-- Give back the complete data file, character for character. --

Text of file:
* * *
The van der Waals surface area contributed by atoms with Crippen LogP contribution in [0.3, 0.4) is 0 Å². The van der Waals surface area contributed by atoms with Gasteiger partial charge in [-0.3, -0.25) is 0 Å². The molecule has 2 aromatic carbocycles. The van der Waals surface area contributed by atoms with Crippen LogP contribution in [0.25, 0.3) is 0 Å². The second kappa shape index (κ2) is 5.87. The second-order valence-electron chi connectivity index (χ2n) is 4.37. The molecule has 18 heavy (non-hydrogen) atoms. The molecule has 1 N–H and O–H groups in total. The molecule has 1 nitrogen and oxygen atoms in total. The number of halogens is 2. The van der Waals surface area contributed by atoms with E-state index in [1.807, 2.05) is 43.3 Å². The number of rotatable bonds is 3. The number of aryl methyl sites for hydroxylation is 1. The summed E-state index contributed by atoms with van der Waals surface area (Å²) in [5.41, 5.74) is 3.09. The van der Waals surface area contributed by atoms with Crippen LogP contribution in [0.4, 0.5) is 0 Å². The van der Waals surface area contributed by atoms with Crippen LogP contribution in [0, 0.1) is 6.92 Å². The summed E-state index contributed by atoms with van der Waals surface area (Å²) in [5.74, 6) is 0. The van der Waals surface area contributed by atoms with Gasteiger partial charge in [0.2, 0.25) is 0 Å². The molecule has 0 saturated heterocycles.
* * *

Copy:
The van der Waals surface area contributed by atoms with Crippen LogP contribution in [0.3, 0.4) is 0 Å². The van der Waals surface area contributed by atoms with Gasteiger partial charge in [-0.3, -0.25) is 0 Å². The molecule has 2 aromatic carbocycles. The van der Waals surface area contributed by atoms with Crippen LogP contribution in [0.25, 0.3) is 0 Å². The second kappa shape index (κ2) is 5.87. The second-order valence-electron chi connectivity index (χ2n) is 4.37. The molecule has 18 heavy (non-hydrogen) atoms. The molecule has 1 N–H and O–H groups in total. The molecule has 1 nitrogen and oxygen atoms in total. The number of halogens is 2. The van der Waals surface area contributed by atoms with E-state index in [1.807, 2.05) is 43.3 Å². The number of rotatable bonds is 3. The number of aryl methyl sites for hydroxylation is 1. The summed E-state index contributed by atoms with van der Waals surface area (Å²) in [5.41, 5.74) is 3.09. The van der Waals surface area contributed by atoms with Crippen LogP contribution in [0.4, 0.5) is 0 Å². The van der Waals surface area contributed by atoms with Crippen LogP contribution in [0, 0.1) is 6.92 Å². The summed E-state index contributed by atoms with van der Waals surface area (Å²) in [5.74, 6) is 0. The van der Waals surface area contributed by atoms with Gasteiger partial charge in [0.2, 0.25) is 0 Å². The molecule has 0 saturated heterocycles.